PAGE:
Craniosynostosis (kray-nee-o-sin-os-TOE-sis) is a birth defect in which one or more of the joints between the bones of your baby's skull close prematurely, before your baby's brain is fully formed. When your baby has craniosynostosis, his or her brain can't grow in its natural shape and the head is misshapen.
Craniosynostosis can affect one or more of the joints in your baby's skull. In some cases, craniosynostosis is associated with an underlying brain abnormality that prevents the brain from growing properly.
Treating craniosynostosis usually involves surgery to separate the fused bones. If there's no underlying brain abnormality, the surgery allows your baby’s brain adequate space to grow and develop.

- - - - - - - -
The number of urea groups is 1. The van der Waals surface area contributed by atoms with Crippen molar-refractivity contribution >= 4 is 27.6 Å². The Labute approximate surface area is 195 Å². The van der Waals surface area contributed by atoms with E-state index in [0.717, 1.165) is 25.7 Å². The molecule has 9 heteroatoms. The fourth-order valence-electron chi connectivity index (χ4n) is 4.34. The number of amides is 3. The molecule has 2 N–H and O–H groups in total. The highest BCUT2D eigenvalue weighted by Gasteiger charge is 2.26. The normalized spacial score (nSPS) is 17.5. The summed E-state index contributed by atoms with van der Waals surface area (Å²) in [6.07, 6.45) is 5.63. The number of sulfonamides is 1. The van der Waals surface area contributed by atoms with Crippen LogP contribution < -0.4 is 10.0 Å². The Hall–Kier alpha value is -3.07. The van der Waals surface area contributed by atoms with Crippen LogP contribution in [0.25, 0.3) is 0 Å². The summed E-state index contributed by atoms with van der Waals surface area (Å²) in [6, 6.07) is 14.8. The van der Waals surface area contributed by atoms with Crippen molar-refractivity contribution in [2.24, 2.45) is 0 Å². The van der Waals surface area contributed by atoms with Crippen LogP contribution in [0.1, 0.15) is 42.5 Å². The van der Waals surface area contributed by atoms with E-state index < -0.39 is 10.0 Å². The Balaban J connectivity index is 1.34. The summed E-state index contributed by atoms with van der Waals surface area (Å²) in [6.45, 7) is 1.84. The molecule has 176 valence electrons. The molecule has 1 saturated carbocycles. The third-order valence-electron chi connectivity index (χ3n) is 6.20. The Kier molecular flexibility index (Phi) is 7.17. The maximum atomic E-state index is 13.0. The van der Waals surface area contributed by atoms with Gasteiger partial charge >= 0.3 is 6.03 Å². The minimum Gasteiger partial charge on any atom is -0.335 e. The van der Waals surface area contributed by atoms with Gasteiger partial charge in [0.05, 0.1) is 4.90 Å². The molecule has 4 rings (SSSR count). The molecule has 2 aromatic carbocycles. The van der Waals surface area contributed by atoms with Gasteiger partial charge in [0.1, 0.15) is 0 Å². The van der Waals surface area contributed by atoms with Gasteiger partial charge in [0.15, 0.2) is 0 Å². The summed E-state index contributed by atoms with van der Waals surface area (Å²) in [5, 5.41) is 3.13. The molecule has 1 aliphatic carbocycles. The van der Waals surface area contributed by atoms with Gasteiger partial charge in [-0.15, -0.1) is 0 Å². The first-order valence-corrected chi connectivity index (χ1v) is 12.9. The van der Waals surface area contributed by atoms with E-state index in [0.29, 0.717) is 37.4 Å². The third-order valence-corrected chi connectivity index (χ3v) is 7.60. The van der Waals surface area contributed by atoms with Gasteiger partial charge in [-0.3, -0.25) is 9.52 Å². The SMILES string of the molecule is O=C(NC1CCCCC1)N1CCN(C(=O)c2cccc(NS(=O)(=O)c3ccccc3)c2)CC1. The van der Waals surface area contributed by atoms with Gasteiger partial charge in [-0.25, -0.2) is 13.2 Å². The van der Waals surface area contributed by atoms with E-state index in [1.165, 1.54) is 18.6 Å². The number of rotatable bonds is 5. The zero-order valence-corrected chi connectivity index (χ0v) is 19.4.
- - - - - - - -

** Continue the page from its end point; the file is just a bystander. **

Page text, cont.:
Sept. 30, 2013
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- Craniosynostosis information page. National Institute of Neurological Disorders and Stroke. http://www.ninds.nih.gov/disorders/craniosynostosis/craniosynostosis.htm. Accessed Aug. 1, 2013.
- Buchanan EP, et al. Overview of craniosynostosis. http://www.uptodate.com/home. Accessed Aug. 1, 2013.
- Craniosynostosis and craniofacial disorders. American Association of Neurological Surgeons. http://www.aans.org/Patient%20Information/Conditions%20and%20Treatments/Craniosynostosis%20and%20Craniofacial%20Disorders.aspx. Accessed Aug. 1, 2013.
- Cook AJ. Decision Support System. Mayo Clinic, Rochester, Minn. June 21, 2013.